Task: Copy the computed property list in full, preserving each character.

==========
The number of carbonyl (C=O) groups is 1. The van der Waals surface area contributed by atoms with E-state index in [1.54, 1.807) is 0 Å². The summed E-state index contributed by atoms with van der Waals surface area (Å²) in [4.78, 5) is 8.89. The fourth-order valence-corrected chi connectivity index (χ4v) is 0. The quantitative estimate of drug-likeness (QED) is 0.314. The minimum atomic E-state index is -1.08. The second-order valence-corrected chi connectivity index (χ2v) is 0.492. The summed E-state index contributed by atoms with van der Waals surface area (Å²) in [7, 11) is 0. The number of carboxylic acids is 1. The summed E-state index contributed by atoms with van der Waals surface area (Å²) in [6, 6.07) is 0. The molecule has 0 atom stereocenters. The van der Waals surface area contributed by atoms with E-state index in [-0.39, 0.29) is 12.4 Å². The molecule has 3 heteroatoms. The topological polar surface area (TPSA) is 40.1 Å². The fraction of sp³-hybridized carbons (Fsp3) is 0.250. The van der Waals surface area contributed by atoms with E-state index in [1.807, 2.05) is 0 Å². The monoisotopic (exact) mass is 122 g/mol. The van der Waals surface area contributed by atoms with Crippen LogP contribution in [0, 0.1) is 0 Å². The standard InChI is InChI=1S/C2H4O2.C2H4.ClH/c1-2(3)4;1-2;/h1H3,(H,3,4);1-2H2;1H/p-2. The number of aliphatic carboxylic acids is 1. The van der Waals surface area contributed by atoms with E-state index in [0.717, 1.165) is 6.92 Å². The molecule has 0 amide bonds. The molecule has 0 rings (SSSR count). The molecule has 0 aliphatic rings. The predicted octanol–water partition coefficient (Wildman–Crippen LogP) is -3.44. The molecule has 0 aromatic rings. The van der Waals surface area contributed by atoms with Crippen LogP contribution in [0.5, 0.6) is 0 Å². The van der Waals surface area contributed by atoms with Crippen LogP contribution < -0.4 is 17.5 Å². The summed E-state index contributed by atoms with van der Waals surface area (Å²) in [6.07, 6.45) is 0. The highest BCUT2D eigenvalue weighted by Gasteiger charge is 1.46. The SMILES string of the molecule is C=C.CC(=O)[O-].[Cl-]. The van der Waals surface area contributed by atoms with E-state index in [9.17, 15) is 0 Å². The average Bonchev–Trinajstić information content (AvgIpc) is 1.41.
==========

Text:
The number of carbonyl (C=O) groups is 1. The van der Waals surface area contributed by atoms with E-state index in [1.54, 1.807) is 0 Å². The summed E-state index contributed by atoms with van der Waals surface area (Å²) in [4.78, 5) is 8.89. The fourth-order valence-corrected chi connectivity index (χ4v) is 0. The quantitative estimate of drug-likeness (QED) is 0.314. The minimum atomic E-state index is -1.08. The second-order valence-corrected chi connectivity index (χ2v) is 0.492. The summed E-state index contributed by atoms with van der Waals surface area (Å²) in [7, 11) is 0. The number of carboxylic acids is 1. The summed E-state index contributed by atoms with van der Waals surface area (Å²) in [6, 6.07) is 0. The molecule has 0 atom stereocenters. The van der Waals surface area contributed by atoms with E-state index in [-0.39, 0.29) is 12.4 Å². The molecule has 3 heteroatoms. The topological polar surface area (TPSA) is 40.1 Å². The fraction of sp³-hybridized carbons (Fsp3) is 0.250. The van der Waals surface area contributed by atoms with E-state index in [1.807, 2.05) is 0 Å². The monoisotopic (exact) mass is 122 g/mol. The van der Waals surface area contributed by atoms with Crippen LogP contribution in [0, 0.1) is 0 Å². The standard InChI is InChI=1S/C2H4O2.C2H4.ClH/c1-2(3)4;1-2;/h1H3,(H,3,4);1-2H2;1H/p-2. The number of aliphatic carboxylic acids is 1. The van der Waals surface area contributed by atoms with E-state index in [0.717, 1.165) is 6.92 Å². The molecule has 0 amide bonds. The molecule has 0 rings (SSSR count). The molecule has 0 aliphatic rings. The predicted octanol–water partition coefficient (Wildman–Crippen LogP) is -3.44. The molecule has 0 aromatic rings. The van der Waals surface area contributed by atoms with Crippen LogP contribution in [0.5, 0.6) is 0 Å². The van der Waals surface area contributed by atoms with Crippen LogP contribution < -0.4 is 17.5 Å². The summed E-state index contributed by atoms with van der Waals surface area (Å²) in [6.07, 6.45) is 0. The highest BCUT2D eigenvalue weighted by Gasteiger charge is 1.46. The SMILES string of the molecule is C=C.CC(=O)[O-].[Cl-]. The van der Waals surface area contributed by atoms with E-state index in [9.17, 15) is 0 Å². The average Bonchev–Trinajstić information content (AvgIpc) is 1.41.